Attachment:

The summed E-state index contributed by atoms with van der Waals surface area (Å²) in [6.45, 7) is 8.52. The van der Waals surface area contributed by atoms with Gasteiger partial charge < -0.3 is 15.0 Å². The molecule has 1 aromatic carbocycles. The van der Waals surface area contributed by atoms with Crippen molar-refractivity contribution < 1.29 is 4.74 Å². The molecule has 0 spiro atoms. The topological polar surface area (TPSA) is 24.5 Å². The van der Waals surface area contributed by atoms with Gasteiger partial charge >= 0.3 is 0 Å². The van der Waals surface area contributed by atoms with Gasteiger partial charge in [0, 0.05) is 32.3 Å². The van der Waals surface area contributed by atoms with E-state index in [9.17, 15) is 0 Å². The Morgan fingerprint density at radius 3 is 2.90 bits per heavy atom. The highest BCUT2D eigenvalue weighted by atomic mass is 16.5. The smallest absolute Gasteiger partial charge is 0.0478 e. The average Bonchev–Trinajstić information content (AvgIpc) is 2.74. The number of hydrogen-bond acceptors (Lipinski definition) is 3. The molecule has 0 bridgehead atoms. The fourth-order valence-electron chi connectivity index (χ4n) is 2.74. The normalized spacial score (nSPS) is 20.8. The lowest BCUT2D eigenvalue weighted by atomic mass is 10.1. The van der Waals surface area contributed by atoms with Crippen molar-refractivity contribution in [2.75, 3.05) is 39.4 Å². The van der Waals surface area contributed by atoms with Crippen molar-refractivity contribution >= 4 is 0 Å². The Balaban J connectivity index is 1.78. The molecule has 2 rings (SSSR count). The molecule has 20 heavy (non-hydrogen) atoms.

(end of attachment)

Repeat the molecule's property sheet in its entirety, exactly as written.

The summed E-state index contributed by atoms with van der Waals surface area (Å²) in [6.45, 7) is 8.52. The van der Waals surface area contributed by atoms with Gasteiger partial charge < -0.3 is 15.0 Å². The molecule has 1 aromatic carbocycles. The van der Waals surface area contributed by atoms with Crippen molar-refractivity contribution < 1.29 is 4.74 Å². The molecule has 0 spiro atoms. The topological polar surface area (TPSA) is 24.5 Å². The van der Waals surface area contributed by atoms with Gasteiger partial charge >= 0.3 is 0 Å². The van der Waals surface area contributed by atoms with Gasteiger partial charge in [0, 0.05) is 32.3 Å². The van der Waals surface area contributed by atoms with E-state index in [9.17, 15) is 0 Å². The Morgan fingerprint density at radius 3 is 2.90 bits per heavy atom. The highest BCUT2D eigenvalue weighted by atomic mass is 16.5. The smallest absolute Gasteiger partial charge is 0.0478 e. The average Bonchev–Trinajstić information content (AvgIpc) is 2.74. The number of hydrogen-bond acceptors (Lipinski definition) is 3. The molecule has 0 bridgehead atoms. The fourth-order valence-electron chi connectivity index (χ4n) is 2.74. The normalized spacial score (nSPS) is 20.8. The lowest BCUT2D eigenvalue weighted by atomic mass is 10.1. The van der Waals surface area contributed by atoms with Crippen molar-refractivity contribution in [2.75, 3.05) is 39.4 Å². The van der Waals surface area contributed by atoms with Crippen molar-refractivity contribution >= 4 is 0 Å². The Balaban J connectivity index is 1.78. The molecule has 2 rings (SSSR count). The molecule has 20 heavy (non-hydrogen) atoms.